Ken: In some sense, it is the data that forms the digital twin, the models that the systems ultimately utilize to predict what is normal or abnormal behavior. It's interesting. You guys are a component provider, providing bearings to mechanical OEMs who provide the CapEx, if you will, large goods that ultimately sell to end users. What I appreciated about your position, particularly, is that you're also on the board at Grundfos, the largest pump manufacturer. Naturally, a potential client for somebody like an SKF, if not an actual one. I'm curious. As you think about the role at SKF, you think about the viewpoint from Grundfos. What are potential collaboration opportunities between a bearing company and a rotating equipment OEM, and specifically thinking about connecting these end devices and providing digital services along the way?


Annika: It ties in closely with your previous question. For example, let's consider any pump, gearbox OEM, or windmill manufacturer. We can broaden the statement to encompass these types of customers, where we typically collaborate, and where our partnership can be particularly beneficial. This is where we can help.

Firstly, we aim to design their equipment to ensure longevity, leveraging our expertise in their design processes. Regarding your query about the digital aspect, as we discussed earlier, predictive capabilities are limited regardless of the number of sensors or the volume of data extracted from their equipment in the field without a deep understanding of the intricate tribological contact within the bearing. We excel in providing this predictive insight, which is invaluable in anticipating equipment lifetime or service intervals. This is where we deliver significant value, a practice we implement in the railway industry and across sectors such as pumps and gearboxes. By combining the strengths of both companies, we enhance our offerings.

You're correct; SKF and Grundfos may indeed have a customer-supplier relationship, and I ensure that these interactions remain distinct and separate.



Ken: Well, of course. But it's interesting that you have a foot in both perspectives. I always think about things from a value chain perspective, especially when it comes to digital because it creates a whole new potential. As an example, there's a digital twin of the bearing in a digital twin of the pump, in a digital twin of the factory or wastewater facility that the pump happens to be in, right? It creates interesting hierarchies and partnership potentials.



Annika: To expand on that, what you're saying is quite intriguing because digital collaboration indeed presents an entirely new realm of possibilities for working across the value chain, which is fascinating. It also underscores the increasing interdependence among companies, particularly as we navigate the digital landscape. One initiative we're undertaking involves creating digital twins of our products and integrating them into calculation tools used by our customers. This enables them to leverage the digital twins of our products in their designs. This tangible approach exemplifies how we are collaborating with OEMs.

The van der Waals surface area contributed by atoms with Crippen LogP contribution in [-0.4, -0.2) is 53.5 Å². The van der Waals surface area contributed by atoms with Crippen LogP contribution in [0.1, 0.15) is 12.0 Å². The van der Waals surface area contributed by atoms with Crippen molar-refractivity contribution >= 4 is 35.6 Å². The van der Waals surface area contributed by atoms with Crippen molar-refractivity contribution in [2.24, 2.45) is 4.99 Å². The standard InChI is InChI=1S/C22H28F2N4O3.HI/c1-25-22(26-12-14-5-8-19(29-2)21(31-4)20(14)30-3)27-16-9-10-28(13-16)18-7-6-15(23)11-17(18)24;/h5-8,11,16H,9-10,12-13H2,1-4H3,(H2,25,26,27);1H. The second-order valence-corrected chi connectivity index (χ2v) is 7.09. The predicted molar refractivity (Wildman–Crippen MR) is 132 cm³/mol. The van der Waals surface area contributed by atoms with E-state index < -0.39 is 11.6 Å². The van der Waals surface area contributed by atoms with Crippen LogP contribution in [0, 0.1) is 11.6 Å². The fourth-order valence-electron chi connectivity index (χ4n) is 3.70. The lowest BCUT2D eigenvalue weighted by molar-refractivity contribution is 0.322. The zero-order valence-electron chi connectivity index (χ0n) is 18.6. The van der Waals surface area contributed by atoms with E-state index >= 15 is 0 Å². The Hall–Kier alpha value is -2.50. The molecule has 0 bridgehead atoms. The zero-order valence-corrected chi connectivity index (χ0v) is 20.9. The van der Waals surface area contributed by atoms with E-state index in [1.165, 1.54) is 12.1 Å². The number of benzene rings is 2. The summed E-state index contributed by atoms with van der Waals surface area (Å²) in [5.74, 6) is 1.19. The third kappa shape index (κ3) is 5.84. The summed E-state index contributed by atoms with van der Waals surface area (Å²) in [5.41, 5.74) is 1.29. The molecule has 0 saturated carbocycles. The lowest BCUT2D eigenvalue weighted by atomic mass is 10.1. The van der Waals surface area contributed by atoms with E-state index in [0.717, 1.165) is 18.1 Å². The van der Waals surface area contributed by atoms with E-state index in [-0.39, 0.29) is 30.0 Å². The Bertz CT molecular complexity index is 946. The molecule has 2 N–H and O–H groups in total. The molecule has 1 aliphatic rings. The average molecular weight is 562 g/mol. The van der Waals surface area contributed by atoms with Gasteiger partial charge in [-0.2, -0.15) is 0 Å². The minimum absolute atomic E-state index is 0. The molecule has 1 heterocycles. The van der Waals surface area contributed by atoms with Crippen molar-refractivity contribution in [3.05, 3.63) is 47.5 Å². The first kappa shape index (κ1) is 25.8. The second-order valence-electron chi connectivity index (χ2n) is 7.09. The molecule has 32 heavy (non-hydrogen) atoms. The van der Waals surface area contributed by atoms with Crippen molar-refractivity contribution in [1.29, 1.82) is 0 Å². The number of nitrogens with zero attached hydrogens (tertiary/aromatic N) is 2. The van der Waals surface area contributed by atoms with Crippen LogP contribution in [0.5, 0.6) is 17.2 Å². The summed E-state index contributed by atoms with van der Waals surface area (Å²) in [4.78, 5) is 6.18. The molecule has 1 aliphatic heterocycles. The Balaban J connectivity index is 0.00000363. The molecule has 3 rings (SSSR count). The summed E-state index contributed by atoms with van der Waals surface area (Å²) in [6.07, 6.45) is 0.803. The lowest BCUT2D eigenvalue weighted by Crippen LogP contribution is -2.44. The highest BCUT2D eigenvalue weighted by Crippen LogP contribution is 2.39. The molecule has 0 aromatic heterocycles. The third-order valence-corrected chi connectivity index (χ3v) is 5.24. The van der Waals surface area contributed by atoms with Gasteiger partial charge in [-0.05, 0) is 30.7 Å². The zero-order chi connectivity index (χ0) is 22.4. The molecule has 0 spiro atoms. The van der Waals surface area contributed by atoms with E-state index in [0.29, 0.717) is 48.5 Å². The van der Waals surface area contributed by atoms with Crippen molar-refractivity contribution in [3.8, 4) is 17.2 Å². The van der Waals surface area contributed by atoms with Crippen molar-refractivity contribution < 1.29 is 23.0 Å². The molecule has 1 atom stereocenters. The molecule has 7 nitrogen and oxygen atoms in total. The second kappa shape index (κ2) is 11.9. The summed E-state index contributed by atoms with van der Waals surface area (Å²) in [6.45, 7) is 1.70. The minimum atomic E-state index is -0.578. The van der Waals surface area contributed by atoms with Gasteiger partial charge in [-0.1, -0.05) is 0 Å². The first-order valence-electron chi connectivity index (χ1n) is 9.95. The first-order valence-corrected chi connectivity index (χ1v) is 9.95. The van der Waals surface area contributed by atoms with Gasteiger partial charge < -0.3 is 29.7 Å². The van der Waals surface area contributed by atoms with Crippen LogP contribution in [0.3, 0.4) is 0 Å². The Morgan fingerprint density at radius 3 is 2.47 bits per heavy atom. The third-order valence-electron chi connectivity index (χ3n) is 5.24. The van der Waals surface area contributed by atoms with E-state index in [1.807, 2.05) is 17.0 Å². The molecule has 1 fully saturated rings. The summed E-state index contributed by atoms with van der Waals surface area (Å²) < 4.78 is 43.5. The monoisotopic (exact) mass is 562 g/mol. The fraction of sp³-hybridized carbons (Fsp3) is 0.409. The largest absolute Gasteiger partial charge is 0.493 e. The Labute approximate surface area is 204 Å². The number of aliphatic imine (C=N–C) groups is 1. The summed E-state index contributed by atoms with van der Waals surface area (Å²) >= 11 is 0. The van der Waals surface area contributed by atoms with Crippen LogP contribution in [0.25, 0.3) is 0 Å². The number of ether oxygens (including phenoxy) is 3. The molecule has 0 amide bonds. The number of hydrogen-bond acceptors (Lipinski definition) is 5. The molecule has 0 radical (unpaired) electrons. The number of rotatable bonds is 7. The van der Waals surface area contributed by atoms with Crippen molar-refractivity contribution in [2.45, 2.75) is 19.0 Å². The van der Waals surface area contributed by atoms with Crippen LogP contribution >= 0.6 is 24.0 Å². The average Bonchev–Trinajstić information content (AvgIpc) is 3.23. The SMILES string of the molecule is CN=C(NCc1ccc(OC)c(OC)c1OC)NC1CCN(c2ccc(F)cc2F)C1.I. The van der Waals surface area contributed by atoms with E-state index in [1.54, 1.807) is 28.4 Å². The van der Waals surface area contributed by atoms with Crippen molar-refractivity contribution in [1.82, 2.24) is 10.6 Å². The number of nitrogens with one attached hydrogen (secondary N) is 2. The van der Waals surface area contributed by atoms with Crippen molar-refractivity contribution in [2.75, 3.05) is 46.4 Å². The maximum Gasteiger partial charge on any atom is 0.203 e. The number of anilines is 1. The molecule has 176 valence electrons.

Ken: That ties in well with sustainability and, as you called the digital thread earlier, even down to CO2 contributions and emissions. It's interesting to see how all of this is converging, and thus, I thought your presentation at BofA was prescient in terms of how it started to look at things digitally. I wouldn't have traditionally associated digital with a bearing manufacturer except for their own uses, so it was great. Now, you became CTO in October of 2022, and so I'm curious. What were some of the early wins at SKF?


Annika: A couple of focal points for us from an R&D perspective over the past year or so have been actively refining our R&D portfolio to ensure its value in digital and physical products aligns with trends such as sustainability within our industries. Strengthening our R&D portfolio from a product standpoint has been a significant endeavor.

Another crucial aspect I touched upon during our meeting in London is our technology strategy and innovation direction. We aim to establish a long-term competitive advantage by mastering existing technologies essential to leading the bearing business while also identifying and embracing emerging technologies. To this end, we've implemented a technology radar to anticipate future trends and evaluate their relevance, particularly in the digital and software domains. It's worth noting that the pace of change in digital and software far exceeds that of materials and steel, requiring us to remain agile and responsive.